iPhone 14 Pro comes with a 48 megapixel wide angle rear lens for the first time on an iPhone. It’s the first megapixel upgrade since the iPhone 6s in 2015, which came with a 12-megapixel rear camera. However, the only way to take a 48MP photo with the iPhone 14 Pro is to use ProRAW or third-party apps, but I’d like to be able to take 48MP compressed photos with Apple’s Camera app.
How the iPhone 14 Pro uses its 48MP camera
You may be wondering: if the iPhone doesn’t take 48MP photos by default, how does it use the new lens?
Simply put, Apple uses a process known as “pixel binning,” which combines data from four pixels into one. This is because using the 48MP requires a lot more light, which can be a drawback for photos in low-light scenarios. With pixel binning, iPhone uses the 48MP sensor to take a 12MP photo with better quality and less noise.
The company also introduced a new 2x zoom in the iPhone 14 Pro camera app that crops the original 48MP image to result in an enlarged 12MP photo. This allows users to digitally zoom without losing definition and without having to switch to the 3x telephoto zoom.
Since 48MP resolution image files are much larger than 12MP resolution, Apple has limited how users can take pictures with the new sensor. If you really want to take a 48MP photo, you need to enable Apple ProRAW in the Camera app.
RAW vs. non-RAW
For those unfamiliar, a RAW photo is basically the original image captured by the sensor, with little or no post-processing. It contains all the data about things like brightness, shadows, and colors that can be edited later in image editing software like Adobe Lightroom. Because of this, a RAW image file can be 15 times larger than a compressed image.
When you don’t have RAW enabled, the camera takes the photo and then deletes some of this data to create a smaller file that takes up less space.
Many iPhone models can take RAW photos with the help of third-party apps. Since the introduction of the iPhone 12 Pro, Apple has implemented this feature natively in the iOS Camera app with Apple ProRAW. Now, with the iPhone 14 Pro, Apple has decided to marry 48MP resolution photos with ProRAW.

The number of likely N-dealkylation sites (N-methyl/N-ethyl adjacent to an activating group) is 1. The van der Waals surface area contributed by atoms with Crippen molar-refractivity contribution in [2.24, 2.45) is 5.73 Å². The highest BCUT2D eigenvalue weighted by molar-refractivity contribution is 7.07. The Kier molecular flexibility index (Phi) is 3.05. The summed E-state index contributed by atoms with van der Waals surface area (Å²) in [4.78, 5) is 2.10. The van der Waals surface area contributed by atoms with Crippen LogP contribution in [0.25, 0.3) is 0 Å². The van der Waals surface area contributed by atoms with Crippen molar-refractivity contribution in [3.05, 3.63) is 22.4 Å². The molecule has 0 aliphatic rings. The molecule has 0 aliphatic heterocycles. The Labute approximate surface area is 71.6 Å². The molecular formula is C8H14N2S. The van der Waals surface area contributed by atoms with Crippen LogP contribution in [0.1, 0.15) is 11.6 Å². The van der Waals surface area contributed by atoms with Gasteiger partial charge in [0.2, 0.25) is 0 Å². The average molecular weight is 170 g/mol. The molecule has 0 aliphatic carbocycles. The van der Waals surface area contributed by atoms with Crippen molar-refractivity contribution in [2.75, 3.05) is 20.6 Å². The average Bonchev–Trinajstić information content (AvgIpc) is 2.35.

The problem, as you can imagine, is that these photos take up a lot of space on the iPhone’s internal storage. Apple says that each 48 MP RAW file can be about 75 MB. Of course, only real “pro” users end up enabling this option, but everyone should be able to take advantage of the iPhone 14 Pro’s full 48-megapixel camera.
48MP compressed photos
I really wish I could take 48MP photos without bloating my iPhone’s storage because the only way to do that easily is by enabling ProRAW. But why is it important? Well, I did some experiments to show you how photos taken at 48 megapixel resolution are noticeably better, even when compressed.
You can see some of the results below. The images have been cropped so you can see the details better:
Here’s another example showing the level of detail in a 48 MP photo, even after compression:
For that I used a Shortcut created by developer Gabriele Trabucco (via vadim yuryev) that quickly converts 48 MP ProRAW photos to the compressed HEIF (High Efficiency Image File Format) format. HEIF is an officially endorsed codec by Apple that is capable of preserving good quality images in much smaller files.
While each 48 MP RAW file in these examples is approximately 60 MB, the HEIF compressed version is only 3.2 MB, less than the 3.3 MB for the 12 MP JPEG image.
For videos, iPhone users can choose to record in 720p, 1080p, or 4K. So why not offer the same option for taking photos? I am sure that many users would choose to take pictures in 48MP resolution despite the compression.
Also: I want to get rid of Smart HDR
Since I’m talking about the iPhone’s camera, here’s another thing that bothers me a lot: Smart HDR. This is a feature introduced in 2018 with the iPhone XS that uses AI to enhance photos through a series of post-processing adjustments. remember the iPhone XS “Beautygate”? That was Smart HDR’s fault.
But back then, Smart HDR was not as aggressive as it is today and users could still disable it. Since iPhone 12, users can no longer disable Smart HDR. While Smart HDR tries to improve photos, it ends up ruining some of them by making them extremely unnatural.
Recently I have seen many people complain about the photos taken with the iPhone, and even I don’t like some of the photos I take anymore.
youtuber maximum technology has made an excellent video showing how the iPhone 14’s Smart HDR lags behind the post-processing of the recently released Google Pixel 7 Pro.
I understand that post-processing is important to compensate for hardware limitations (in this case, small camera lenses and sensors), but it’s gotten to a point where some of this post-processing is too much.
If someone from Apple is reading this, please bring back the option to disable Smart HDR. I don’t want to have to take RAW photos just to take advantage of the 48-megapixel resolution or to avoid this excessive post-processing.
But what about you? Do you think Apple needs to bring more options to the native iPhone camera app? Let me know below in the comments.
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